For those of 1967 and before, the sex (whether male or female) of those in a marriage was not a trivial aspect of the meaning of marriage. Rather, the sex of those in a marriage was part of the core aspects of the term. So, when the court uses the word ‘marriage’, we can plausibly assume that the court meant opposite-sex marriage.

Applying this understanding to the text of Loving, the court held that the following: opposite-sex marriage is a civil right.

Lisa seems to recognize this point later, she writes, “Loving v. Virginia and Perez v. Sharp were not dealing with gay marriage. I'm not stupid. But cases like these are used as precedence. This sort of extension happens often as it must when direct precedence does not exist.”

Ashton: There are different kinds of precedent—not all precedent is equal. You are correct to say that “this sort of extension happens often”. However, it does NOT always happen. Importantly, whether it “must” happen or whether it should happen is a matter that is hotly contested in jurisprudence. So, whether Loving should serve as legal precedent for any case on same-sex marriage depends on one’s jurisprudential commitments about what constitutes precedent and the role, if any, precedent should play in judicial decision-making.

Note here that there are two questions at play. (Q1) How SHOULD the Supreme Court interpret the relevance of Loving? (Q2) How WILL the Supreme Court interpret the relevance of Loving. Q1 is a controversial question of jurisprudence, which I was identifying in the previous paragraph. Q2 is speculative (we might need a crystal ball) and is the point that MOJ was making in his post that Lisa was responding to. Let me quote for everyone’s convenience.

[contd in next post]

Ashton Emerald said...

MOJ: “THAT will be the issue when the Supreme Court grants certiorary [sic] to a gay marriage case. Will the Court consider Loving? Of course, but which way will they go on the Loving holding? They MIGHT say "We decided, in Loving, that marriage was a fundamental right, so this naturally applies to gay marriage too." Or, they might say, "We decided, in Loving, that marriage was a fundamental right, but this does not apply to gay marriage because..." Courts constantly distinguish precedential case law based on what they consider material differences in the facts of the case. Here, supporters of gay marriage obviously argue that there is no material difference between gay and heterosexual marriage (and, thus, Loving justifies gay marriage), while opponents of gay marriage obviously argue that there is a material difference (and, thus, Loving does not justify game marriage). The Supreme Court ruling, consequently, will depend upon which of those arguments it finds most compelling.”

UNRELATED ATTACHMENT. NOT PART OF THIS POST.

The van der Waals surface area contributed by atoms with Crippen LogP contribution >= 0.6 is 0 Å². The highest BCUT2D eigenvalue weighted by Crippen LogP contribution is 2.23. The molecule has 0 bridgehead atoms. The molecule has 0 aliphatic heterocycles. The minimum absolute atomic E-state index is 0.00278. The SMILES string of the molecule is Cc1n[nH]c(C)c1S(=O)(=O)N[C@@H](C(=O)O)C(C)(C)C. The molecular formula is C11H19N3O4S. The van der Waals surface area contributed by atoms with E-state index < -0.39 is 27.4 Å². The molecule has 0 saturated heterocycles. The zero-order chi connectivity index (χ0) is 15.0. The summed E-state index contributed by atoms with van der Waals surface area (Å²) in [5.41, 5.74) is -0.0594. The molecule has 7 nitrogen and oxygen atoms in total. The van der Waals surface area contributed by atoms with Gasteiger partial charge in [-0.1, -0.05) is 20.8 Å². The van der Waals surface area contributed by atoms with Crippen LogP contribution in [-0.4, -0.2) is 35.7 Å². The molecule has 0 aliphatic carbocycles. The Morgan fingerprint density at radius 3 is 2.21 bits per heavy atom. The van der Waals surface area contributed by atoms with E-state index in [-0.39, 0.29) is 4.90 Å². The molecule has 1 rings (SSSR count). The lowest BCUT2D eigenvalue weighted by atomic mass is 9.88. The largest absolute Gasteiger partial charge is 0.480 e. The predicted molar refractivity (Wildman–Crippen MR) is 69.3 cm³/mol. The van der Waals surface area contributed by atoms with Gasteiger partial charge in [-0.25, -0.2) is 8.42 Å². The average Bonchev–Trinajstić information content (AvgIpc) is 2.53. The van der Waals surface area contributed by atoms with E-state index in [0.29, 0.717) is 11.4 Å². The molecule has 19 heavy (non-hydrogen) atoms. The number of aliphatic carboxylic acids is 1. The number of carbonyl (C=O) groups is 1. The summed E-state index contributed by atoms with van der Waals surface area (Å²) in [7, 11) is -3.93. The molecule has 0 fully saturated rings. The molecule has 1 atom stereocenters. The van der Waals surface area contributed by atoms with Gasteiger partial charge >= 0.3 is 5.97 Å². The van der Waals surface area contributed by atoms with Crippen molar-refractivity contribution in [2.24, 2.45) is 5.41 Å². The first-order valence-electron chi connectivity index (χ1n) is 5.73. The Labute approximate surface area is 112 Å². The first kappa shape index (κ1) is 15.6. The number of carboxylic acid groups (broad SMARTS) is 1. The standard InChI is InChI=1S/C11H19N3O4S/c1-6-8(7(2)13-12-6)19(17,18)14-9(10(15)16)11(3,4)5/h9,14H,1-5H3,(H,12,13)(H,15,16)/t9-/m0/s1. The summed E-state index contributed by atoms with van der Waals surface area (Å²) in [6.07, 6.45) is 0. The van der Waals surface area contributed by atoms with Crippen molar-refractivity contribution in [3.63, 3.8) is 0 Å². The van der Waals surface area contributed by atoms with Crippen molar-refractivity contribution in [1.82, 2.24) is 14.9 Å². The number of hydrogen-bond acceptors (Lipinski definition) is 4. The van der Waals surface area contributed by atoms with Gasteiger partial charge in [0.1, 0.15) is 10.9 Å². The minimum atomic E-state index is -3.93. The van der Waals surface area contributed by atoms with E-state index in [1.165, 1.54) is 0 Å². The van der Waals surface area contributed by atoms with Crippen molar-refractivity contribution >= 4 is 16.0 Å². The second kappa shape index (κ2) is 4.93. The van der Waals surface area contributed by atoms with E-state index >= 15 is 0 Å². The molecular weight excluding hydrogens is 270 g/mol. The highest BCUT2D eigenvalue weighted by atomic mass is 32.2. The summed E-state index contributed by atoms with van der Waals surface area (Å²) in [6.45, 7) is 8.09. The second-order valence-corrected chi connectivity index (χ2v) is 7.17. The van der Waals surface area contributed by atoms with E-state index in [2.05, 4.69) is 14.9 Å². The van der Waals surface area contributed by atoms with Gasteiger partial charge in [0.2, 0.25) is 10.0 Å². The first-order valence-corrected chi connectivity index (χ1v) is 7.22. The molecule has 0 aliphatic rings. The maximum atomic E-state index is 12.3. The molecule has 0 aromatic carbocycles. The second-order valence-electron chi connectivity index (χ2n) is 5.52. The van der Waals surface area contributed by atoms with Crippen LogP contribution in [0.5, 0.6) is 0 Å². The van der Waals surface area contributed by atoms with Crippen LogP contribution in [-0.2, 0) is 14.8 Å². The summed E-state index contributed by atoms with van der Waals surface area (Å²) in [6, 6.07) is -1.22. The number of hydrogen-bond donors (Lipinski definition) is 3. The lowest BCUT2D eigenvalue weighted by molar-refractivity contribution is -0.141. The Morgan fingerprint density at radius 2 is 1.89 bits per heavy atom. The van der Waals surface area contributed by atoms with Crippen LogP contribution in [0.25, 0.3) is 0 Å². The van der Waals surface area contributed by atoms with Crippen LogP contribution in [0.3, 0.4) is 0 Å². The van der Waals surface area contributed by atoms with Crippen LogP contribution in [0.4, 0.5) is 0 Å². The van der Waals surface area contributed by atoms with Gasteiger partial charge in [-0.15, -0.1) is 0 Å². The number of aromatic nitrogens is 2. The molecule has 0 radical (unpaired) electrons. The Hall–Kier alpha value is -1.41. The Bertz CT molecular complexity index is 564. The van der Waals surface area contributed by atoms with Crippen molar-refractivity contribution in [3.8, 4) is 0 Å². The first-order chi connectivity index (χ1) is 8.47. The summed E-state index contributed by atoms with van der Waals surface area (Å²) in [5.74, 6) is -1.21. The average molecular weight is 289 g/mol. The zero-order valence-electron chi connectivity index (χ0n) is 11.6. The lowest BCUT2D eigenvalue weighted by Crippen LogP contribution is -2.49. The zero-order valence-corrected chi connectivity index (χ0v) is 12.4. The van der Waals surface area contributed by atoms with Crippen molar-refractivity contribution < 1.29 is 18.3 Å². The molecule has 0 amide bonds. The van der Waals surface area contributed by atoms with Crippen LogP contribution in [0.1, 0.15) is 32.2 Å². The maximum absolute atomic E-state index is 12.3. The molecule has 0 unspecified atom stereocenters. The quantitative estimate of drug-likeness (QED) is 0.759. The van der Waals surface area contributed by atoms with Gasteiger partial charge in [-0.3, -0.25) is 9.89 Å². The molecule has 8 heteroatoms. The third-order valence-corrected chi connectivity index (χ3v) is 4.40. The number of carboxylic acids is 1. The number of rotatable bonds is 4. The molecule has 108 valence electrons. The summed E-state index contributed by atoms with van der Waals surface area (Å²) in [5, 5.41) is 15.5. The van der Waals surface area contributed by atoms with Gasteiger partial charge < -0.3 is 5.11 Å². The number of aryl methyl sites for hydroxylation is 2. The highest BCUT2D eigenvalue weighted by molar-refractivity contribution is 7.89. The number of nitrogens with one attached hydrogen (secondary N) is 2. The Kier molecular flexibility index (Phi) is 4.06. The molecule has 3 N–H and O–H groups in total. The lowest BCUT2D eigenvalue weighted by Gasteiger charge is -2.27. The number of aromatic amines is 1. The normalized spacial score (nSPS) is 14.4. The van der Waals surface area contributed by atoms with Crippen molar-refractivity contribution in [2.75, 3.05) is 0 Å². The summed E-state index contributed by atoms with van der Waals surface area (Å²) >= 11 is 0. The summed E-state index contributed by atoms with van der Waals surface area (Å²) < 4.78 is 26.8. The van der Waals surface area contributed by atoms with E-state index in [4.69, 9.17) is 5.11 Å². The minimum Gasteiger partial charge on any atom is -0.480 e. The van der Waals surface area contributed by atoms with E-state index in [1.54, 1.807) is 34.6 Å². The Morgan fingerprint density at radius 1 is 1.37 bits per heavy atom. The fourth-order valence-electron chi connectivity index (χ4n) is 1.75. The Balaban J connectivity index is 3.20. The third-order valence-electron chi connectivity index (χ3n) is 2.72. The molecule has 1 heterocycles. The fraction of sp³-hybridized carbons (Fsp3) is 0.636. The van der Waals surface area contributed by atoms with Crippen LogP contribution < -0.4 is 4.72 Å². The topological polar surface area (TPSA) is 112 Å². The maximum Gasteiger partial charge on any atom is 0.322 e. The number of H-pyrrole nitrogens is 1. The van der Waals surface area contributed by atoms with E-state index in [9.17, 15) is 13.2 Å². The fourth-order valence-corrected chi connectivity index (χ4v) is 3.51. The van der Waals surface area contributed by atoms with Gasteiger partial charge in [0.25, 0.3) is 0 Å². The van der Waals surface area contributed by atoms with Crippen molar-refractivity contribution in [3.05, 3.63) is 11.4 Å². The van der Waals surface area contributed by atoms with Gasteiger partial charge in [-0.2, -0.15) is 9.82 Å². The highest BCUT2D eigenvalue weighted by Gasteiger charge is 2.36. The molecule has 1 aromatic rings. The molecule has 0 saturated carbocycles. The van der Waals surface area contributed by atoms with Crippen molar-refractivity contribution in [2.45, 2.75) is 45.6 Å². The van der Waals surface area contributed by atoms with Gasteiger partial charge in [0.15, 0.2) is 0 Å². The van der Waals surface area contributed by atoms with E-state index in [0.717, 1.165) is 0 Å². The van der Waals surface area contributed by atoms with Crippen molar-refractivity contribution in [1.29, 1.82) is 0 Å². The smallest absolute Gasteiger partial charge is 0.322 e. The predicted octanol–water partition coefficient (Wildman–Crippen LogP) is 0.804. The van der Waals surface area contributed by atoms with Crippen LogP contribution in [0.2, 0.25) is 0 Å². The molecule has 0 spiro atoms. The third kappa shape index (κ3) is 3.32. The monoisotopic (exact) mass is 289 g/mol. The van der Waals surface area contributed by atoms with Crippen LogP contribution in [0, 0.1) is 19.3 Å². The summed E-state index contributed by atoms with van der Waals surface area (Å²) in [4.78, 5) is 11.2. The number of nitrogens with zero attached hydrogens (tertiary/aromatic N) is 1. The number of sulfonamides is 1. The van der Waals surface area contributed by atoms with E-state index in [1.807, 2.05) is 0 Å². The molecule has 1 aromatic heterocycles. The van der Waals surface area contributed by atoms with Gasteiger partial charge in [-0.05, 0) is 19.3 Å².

Ashton: To make any plausible projection on how the current Supreme Court will consider Loving, one would have to analyze each justice’s prior decisions to see if one could find a pattern or theory behind their judicial decision-making. Savvy lawyers would do so before arguing before the Court. Perhaps, no consistent pattern could be found.

Since what the Court did in Loving did not recognize same-sex marriage, AND how the Court should use Loving as precedent in any future decisions is hotly contested, AND what the Court will do in any such case is unknowable, then the issue of whether same-sex marriage is a legally recognized civil right is an open question.

This type of legal conclusion is often called ‘black letter law’. Hence, the black letter law is that only opposite-sex marriage is a (legally recognized) civil right.

SURPRISINGLY

Lisa then makes her argument circular by what she states as follows.

Lisa: “Look, the point at the end of the day is that marriage is a civil right.”

Ashton: I think that Lisa is making a legal claim here--not a moral claim. So, restating what she wrote in these terms, Lisa believes, ‘marriage is a legally recognized civil right’.

But, this is exactly the point to be decided. Here Lisa is stating it as a conclusion.To put the point more precisely Loving declared that ‘opposite-sex marriage is a civil right’. Whether same-sex marriage is also a civil right is legally an open question. So, if we use the term ‘marriage’ to mean both opposite-sex marriage and same-sex marriage, we cannot conclude correctly that ‘(opposite-sex and same-sex) marriage is a legally recognized civil right’. Once again, LEGALLY whether same-sex marriage is a civil right is an open question.

Morally speaking, whether the law or the courts should recognize same-sex marriage may be a conclusive (closed) question depending on one’s moral commitments. But, the moral question on what the law or the courts should do is separate from the legal question of the significance of Loving. To that extent, we cannot uncontroversially conclude that same-sex marriage is a legally recognized civil right.